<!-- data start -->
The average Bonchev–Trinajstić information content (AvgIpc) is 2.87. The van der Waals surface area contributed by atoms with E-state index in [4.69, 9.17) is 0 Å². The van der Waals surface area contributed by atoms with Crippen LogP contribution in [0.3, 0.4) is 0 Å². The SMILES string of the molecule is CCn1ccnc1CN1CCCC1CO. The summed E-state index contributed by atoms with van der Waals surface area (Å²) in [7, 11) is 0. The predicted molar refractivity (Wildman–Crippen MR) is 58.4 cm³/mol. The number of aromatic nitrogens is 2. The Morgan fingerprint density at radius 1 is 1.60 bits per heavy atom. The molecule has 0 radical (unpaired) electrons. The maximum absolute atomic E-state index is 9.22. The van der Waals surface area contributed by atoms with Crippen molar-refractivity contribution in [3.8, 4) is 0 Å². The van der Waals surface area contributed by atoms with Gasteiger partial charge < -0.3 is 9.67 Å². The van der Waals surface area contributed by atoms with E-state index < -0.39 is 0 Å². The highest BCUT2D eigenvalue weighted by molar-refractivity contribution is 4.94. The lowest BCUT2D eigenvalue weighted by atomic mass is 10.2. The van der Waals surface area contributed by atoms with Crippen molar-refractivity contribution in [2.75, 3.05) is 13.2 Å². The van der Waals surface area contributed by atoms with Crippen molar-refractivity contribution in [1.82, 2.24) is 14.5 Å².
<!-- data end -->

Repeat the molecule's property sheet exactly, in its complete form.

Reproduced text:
The average Bonchev–Trinajstić information content (AvgIpc) is 2.87. The van der Waals surface area contributed by atoms with E-state index in [4.69, 9.17) is 0 Å². The van der Waals surface area contributed by atoms with Crippen LogP contribution in [0.3, 0.4) is 0 Å². The SMILES string of the molecule is CCn1ccnc1CN1CCCC1CO. The summed E-state index contributed by atoms with van der Waals surface area (Å²) in [7, 11) is 0. The predicted molar refractivity (Wildman–Crippen MR) is 58.4 cm³/mol. The number of aromatic nitrogens is 2. The Morgan fingerprint density at radius 1 is 1.60 bits per heavy atom. The molecule has 0 radical (unpaired) electrons. The maximum absolute atomic E-state index is 9.22. The van der Waals surface area contributed by atoms with Crippen molar-refractivity contribution in [3.8, 4) is 0 Å². The van der Waals surface area contributed by atoms with Gasteiger partial charge < -0.3 is 9.67 Å². The van der Waals surface area contributed by atoms with E-state index < -0.39 is 0 Å². The highest BCUT2D eigenvalue weighted by molar-refractivity contribution is 4.94. The lowest BCUT2D eigenvalue weighted by atomic mass is 10.2. The van der Waals surface area contributed by atoms with Crippen molar-refractivity contribution in [2.75, 3.05) is 13.2 Å². The van der Waals surface area contributed by atoms with Crippen molar-refractivity contribution in [1.82, 2.24) is 14.5 Å².